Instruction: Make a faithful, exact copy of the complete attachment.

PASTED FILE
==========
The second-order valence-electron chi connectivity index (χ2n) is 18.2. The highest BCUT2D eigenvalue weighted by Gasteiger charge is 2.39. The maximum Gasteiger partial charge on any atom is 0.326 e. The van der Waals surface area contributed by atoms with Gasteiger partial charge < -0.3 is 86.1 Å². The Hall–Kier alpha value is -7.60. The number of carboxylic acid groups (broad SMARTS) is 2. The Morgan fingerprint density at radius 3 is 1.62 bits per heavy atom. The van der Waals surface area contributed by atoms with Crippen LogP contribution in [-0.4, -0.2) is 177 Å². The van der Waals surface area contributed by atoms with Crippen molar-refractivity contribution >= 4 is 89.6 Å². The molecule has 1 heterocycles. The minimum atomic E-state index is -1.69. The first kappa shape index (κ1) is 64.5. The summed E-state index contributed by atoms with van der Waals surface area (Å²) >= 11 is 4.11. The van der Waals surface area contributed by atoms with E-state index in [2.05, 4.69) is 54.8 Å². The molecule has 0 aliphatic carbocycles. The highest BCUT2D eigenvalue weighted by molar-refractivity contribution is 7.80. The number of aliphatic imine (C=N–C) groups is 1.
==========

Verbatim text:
The second-order valence-electron chi connectivity index (χ2n) is 18.2. The highest BCUT2D eigenvalue weighted by Gasteiger charge is 2.39. The maximum Gasteiger partial charge on any atom is 0.326 e. The van der Waals surface area contributed by atoms with Gasteiger partial charge < -0.3 is 86.1 Å². The Hall–Kier alpha value is -7.60. The number of carboxylic acid groups (broad SMARTS) is 2. The Morgan fingerprint density at radius 3 is 1.62 bits per heavy atom. The van der Waals surface area contributed by atoms with Crippen LogP contribution in [-0.4, -0.2) is 177 Å². The van der Waals surface area contributed by atoms with Crippen molar-refractivity contribution >= 4 is 89.6 Å². The molecule has 1 heterocycles. The minimum atomic E-state index is -1.69. The first kappa shape index (κ1) is 64.5. The summed E-state index contributed by atoms with van der Waals surface area (Å²) >= 11 is 4.11. The van der Waals surface area contributed by atoms with E-state index in [2.05, 4.69) is 54.8 Å². The molecule has 0 aliphatic carbocycles. The highest BCUT2D eigenvalue weighted by molar-refractivity contribution is 7.80. The number of aliphatic imine (C=N–C) groups is 1.